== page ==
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Regarding the theory behind shaders


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#1 muk45   Members   -  Reputation: 100

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Posted 14 June 2011 - 02:24 PM

Hello Everyone,

i have started a little bit of shader programming, with GLSL. In most books or tutorials, i could find the way to program shaders. But i would like to know why shaders are exactly being used, what is wrong with the fixed pipeline architecture, and how exactly shaders came into being. Are there any resources that i can find that would help me learn more about the theory behind shaders?

Thanks in advance.

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#2 wildboar   Members   -  Reputation: 281

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Posted 14 June 2011 - 02:34 PM

I suggest real time rendering which would explain all your questions.
graphics shaders: theory and practise is also a good book.
the official glsl book as well.

I would also suggest to start learning 4.0 or 4.1 opengl/shaders since its most recent.
And its actually more convinient for the programmer as well.

#3 muk45   Members   -  Reputation: 100

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Posted 14 June 2011 - 02:58 PM

Thanks a lot for the suggestion.

#4 SimonForsman   Crossbones+   -  Reputation: 6041

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Posted 14 June 2011 - 03:56 PM

Hello Everyone,

i have started a little bit of shader programming, with GLSL. In most books or tutorials, i could find the way to program shaders. But i would like to know why shaders are exactly being used, what is wrong with the fixed pipeline architecture, and how exactly shaders came into being. Are there any resources that i can find that would help me learn more about the theory behind shaders?

Thanks in advance.


The problem with the fixed pipeline is that its fixed and thus not very flexible, there is a set of functions available that you can use to render things and thats it, With shaders you have much more control.

The vertex shader basically outputs the vertex position in viewspace + other vertex attributes you need, the shader can take any data you want as input, (normally you take the vertex worldspace position and other attributes plus the model, view and projection matrices and transform the vertex to screenspace but you can send in other data and transform it in other ways aswell) , This means you can do for example hardware skinning (Pass in the weights for each bone and their transformation matrices and use those to transform the vertex aswell before transforming it to viewspace) or anything else you can think of. (The pixel shader works similarily but gets its input from the vertex shaders output (+ any uniform data you send in yourself) and outputs the final depth, color, etc of a pixel (How you calculate the final pixel color in your shader is up to you so again its far more flexible than the fixed pipeline where your options are restricted to the methods provided by the API/driver).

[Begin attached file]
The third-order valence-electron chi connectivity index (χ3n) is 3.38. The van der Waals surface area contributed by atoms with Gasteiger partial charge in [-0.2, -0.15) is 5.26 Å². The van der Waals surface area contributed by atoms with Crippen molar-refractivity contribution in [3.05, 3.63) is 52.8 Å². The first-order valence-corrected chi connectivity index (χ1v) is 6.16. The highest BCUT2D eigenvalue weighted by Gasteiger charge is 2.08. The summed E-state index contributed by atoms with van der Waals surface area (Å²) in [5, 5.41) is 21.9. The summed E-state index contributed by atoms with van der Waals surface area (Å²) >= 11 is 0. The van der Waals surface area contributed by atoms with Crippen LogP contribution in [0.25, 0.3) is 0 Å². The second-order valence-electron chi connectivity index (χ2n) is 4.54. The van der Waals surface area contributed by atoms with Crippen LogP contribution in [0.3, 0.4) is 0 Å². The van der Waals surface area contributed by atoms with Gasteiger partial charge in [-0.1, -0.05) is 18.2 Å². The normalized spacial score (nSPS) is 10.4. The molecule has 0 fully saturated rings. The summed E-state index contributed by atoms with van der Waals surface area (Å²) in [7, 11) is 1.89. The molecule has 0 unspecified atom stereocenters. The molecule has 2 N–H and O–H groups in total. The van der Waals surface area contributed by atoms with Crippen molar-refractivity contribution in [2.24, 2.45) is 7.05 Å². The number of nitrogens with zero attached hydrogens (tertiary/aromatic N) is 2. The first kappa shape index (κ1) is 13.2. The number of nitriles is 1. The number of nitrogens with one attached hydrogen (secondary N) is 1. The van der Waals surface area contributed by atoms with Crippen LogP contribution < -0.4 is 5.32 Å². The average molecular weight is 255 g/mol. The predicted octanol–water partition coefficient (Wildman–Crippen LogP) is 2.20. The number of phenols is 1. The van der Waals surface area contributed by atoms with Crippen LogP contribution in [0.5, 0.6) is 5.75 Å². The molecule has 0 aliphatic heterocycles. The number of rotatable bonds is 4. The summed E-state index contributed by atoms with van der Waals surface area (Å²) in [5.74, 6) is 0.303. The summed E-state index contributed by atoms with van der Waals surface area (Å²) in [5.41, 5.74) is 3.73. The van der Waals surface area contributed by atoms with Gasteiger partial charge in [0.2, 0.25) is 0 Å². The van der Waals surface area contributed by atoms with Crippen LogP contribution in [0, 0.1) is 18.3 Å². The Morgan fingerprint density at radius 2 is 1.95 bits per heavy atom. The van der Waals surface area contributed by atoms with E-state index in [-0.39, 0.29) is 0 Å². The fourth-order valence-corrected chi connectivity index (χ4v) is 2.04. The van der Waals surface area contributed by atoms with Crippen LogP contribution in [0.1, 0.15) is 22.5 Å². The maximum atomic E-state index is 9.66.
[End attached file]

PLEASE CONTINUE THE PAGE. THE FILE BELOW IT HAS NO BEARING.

Anything you can think of doing with shaders is theoretically possible to do with a fixed pipeline aswell but hardware or driver developers would have to explicitly add support to the fixed pipeline for pretty much everything (Hardware skinning would require the fixed pipeline to support multiple weights(one per bone) for each vertex and additional transformation matrices(also one per bone) for example and the support for that wouldn't be usable for that much else and more complex effects would be even less flexible).
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#5 dpadam450   Members   -  Reputation: 885

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Posted 15 June 2011 - 01:58 PM

It wouldnt be able to be managed. Imagine you have your terrain shader that blends all kinds of grass and dirt. Then you want to add a light map to that. Then you want to be able to normal map it. Then you want it to be run based of a height map that "pushes" the terrain up. Those are 4 different options to make up 4x3x2x1 combinations. Imagine having to write a program that takes care of all of those things.

Say you have terrain and you just want grass. Or grass and dirt. or grass, dirt and sand. There are just so many combinations. If you have a shader, you know that you only need to blend 2 or 3 or 4 textures and you can blend them exactly how you want to. Assuming you understand heightmaps, they have a scale factor applied. So bright white gets multiplied by your max terrain hight. In a shader you can just multiply, but if it were fixed function to do all that stufff I just said it would be like.

StartTerrainRendering();
Enable2BlendTextures();
UseTerrainLightMap();
SetTerrainMaxHeightMapScale();
.............
...............
.............
And then for every new cool feature Crysis 3, 4,5 come out with you would have to turn on/off more and more combinations of junk. Fixed function itself is a giant shader. It has to check how to render a pixel. What color (glColor) is on, is lighting enabled. So it is easier to say hey I want these 5 specific terrain features, Instead of turning of 100 of them and enabling the 5 that you want.




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